ACT public school students will learn from home in term 2 according to this sign at Narrabundah College
Most ACT public school students will undertake their learning remotely online at home for Term 2, but the system could manage more students in classrooms if required.

There is scope for some ACT public school students to return earlier than planned if a range of public health restrictions are loosened in the coming months.

As it sits now, most ACT public school students will undertake their learning remotely online at home for Term 2.

ACT Education Minister Yvette Berry said the Territory’s public school system could manage a change in circumstances that would lead to more students in classrooms.

“If we do need to go back sooner rather than the end of Term 3, which is what we’ve been planning for, then we will be able to do that,” Ms Berry said.

“Four weeks ago, when we talked about schools delivering education in a different way … we all said that it was very easy to pull children out of schools.

“Getting children back to school is going to be a little more difficult, so we’re going to need some time to make sure that is as seamless as possible … We’ll take all the time that we need,” she said.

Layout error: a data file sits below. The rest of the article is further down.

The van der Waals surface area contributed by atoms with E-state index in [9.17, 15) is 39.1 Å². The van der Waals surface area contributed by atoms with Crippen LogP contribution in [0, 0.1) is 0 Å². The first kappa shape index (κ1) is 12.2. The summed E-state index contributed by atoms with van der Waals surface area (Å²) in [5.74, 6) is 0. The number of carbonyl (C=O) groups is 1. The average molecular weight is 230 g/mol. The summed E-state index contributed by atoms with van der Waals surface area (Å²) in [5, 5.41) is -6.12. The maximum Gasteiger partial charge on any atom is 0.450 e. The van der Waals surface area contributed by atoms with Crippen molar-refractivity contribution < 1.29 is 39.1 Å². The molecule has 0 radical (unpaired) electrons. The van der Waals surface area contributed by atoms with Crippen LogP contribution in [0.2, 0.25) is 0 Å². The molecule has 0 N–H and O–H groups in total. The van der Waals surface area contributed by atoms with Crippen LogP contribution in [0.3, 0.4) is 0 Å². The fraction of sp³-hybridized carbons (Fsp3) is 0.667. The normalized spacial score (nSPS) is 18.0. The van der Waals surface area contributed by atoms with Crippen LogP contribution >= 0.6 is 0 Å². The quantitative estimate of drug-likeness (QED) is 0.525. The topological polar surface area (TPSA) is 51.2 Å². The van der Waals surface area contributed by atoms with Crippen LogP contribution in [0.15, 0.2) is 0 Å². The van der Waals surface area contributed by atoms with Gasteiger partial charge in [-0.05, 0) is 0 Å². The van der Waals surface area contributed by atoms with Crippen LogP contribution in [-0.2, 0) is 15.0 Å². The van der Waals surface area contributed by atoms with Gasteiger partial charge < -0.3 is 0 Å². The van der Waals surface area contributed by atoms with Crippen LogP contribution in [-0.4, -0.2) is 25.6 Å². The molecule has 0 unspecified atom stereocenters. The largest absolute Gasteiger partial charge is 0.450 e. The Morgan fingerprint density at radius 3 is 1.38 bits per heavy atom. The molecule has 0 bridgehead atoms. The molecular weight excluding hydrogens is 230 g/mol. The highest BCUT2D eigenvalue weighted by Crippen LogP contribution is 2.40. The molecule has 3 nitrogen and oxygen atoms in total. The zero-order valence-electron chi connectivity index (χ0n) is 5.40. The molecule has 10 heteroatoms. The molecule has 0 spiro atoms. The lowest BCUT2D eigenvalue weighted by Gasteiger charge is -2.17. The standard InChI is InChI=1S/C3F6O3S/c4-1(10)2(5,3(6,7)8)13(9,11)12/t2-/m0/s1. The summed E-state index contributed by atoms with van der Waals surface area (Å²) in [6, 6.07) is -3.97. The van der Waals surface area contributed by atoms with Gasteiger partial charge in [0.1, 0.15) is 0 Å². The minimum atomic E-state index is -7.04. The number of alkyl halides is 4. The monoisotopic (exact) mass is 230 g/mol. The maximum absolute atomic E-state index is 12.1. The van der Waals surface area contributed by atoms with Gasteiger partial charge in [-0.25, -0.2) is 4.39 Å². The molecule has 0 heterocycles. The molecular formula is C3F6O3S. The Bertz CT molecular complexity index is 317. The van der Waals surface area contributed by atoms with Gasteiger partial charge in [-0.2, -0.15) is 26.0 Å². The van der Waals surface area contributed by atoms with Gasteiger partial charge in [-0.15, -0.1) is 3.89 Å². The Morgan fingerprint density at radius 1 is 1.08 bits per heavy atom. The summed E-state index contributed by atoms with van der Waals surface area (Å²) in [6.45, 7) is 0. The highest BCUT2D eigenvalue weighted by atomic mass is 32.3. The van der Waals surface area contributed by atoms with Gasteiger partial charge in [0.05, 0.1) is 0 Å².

ACT Chief Minster Andrew Barr said the Territory’s decision to pursue a remote online education model for Term 2 is “entirely consistent” with current national schooling principles.

“We will continue the rollout of our education program for Term 2 exactly as we have announced. That, of course, has the capacity to scale up should there be an increase in students wishing to attend ACT public schools,” Mr Barr said.

He said the current social distancing and public gathering measures will remain in place for at least the next four weeks, with a review of those measures to be undertaken in the next two to three weeks.

“Were we in a position in four weeks’ time to be loosening a range of restrictions, then that may well have a consequential flow on into the educational sector.

“We also continue our medium-term work on what Term 3 and the rest of the school year will look like, with the ability to respond to a changed public health environment,” he said.

Australian Chief Medical Officer Professor Brendan Murphy said yesterday the most important health consideration around education is protecting teachers.

“We are recommending that teachers practise good distancing, particularly with other adults but also some distancing in the classroom.

“We know that children don’t seem to be transmitting this virus to any great extent in schools, but clearly some children have picked up this virus, a small number, mostly in the family.

“We have recommended that older teachers and teachers with chronic disease not be working in the classroom,” he said.

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